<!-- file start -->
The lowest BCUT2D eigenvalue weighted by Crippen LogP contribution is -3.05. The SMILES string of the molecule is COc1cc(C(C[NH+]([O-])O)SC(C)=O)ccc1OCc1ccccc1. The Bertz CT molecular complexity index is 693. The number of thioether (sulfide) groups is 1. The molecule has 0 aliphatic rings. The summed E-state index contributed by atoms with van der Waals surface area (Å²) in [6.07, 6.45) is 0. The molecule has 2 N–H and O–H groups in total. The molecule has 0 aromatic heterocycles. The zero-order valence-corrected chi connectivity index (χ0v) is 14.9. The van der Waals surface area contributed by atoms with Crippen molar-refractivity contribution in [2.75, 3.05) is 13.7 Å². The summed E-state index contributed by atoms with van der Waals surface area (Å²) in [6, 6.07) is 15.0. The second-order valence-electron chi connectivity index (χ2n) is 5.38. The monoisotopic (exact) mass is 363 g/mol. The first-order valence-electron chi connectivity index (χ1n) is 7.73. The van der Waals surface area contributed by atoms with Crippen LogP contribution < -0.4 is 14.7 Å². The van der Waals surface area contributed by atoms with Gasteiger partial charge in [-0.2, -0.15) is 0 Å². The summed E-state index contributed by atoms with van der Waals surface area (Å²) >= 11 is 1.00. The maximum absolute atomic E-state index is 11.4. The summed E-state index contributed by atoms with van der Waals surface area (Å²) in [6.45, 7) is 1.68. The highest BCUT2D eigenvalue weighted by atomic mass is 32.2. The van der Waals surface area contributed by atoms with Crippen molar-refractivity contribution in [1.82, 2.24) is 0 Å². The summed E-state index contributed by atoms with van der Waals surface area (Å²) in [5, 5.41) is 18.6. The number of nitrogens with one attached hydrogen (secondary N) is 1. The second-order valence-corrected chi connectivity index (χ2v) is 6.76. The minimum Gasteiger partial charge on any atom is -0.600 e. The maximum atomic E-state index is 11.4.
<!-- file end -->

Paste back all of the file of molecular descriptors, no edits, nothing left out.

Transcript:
The lowest BCUT2D eigenvalue weighted by Crippen LogP contribution is -3.05. The SMILES string of the molecule is COc1cc(C(C[NH+]([O-])O)SC(C)=O)ccc1OCc1ccccc1. The Bertz CT molecular complexity index is 693. The number of thioether (sulfide) groups is 1. The molecule has 0 aliphatic rings. The summed E-state index contributed by atoms with van der Waals surface area (Å²) in [6.07, 6.45) is 0. The molecule has 2 N–H and O–H groups in total. The molecule has 0 aromatic heterocycles. The zero-order valence-corrected chi connectivity index (χ0v) is 14.9. The van der Waals surface area contributed by atoms with Crippen molar-refractivity contribution in [2.75, 3.05) is 13.7 Å². The summed E-state index contributed by atoms with van der Waals surface area (Å²) in [6, 6.07) is 15.0. The second-order valence-electron chi connectivity index (χ2n) is 5.38. The monoisotopic (exact) mass is 363 g/mol. The first-order valence-electron chi connectivity index (χ1n) is 7.73. The van der Waals surface area contributed by atoms with Crippen LogP contribution < -0.4 is 14.7 Å². The van der Waals surface area contributed by atoms with Gasteiger partial charge in [-0.2, -0.15) is 0 Å². The summed E-state index contributed by atoms with van der Waals surface area (Å²) >= 11 is 1.00. The maximum absolute atomic E-state index is 11.4. The summed E-state index contributed by atoms with van der Waals surface area (Å²) in [6.45, 7) is 1.68. The highest BCUT2D eigenvalue weighted by atomic mass is 32.2. The van der Waals surface area contributed by atoms with Crippen molar-refractivity contribution in [1.82, 2.24) is 0 Å². The summed E-state index contributed by atoms with van der Waals surface area (Å²) in [5, 5.41) is 18.6. The number of nitrogens with one attached hydrogen (secondary N) is 1. The second-order valence-corrected chi connectivity index (χ2v) is 6.76. The minimum Gasteiger partial charge on any atom is -0.600 e. The maximum atomic E-state index is 11.4.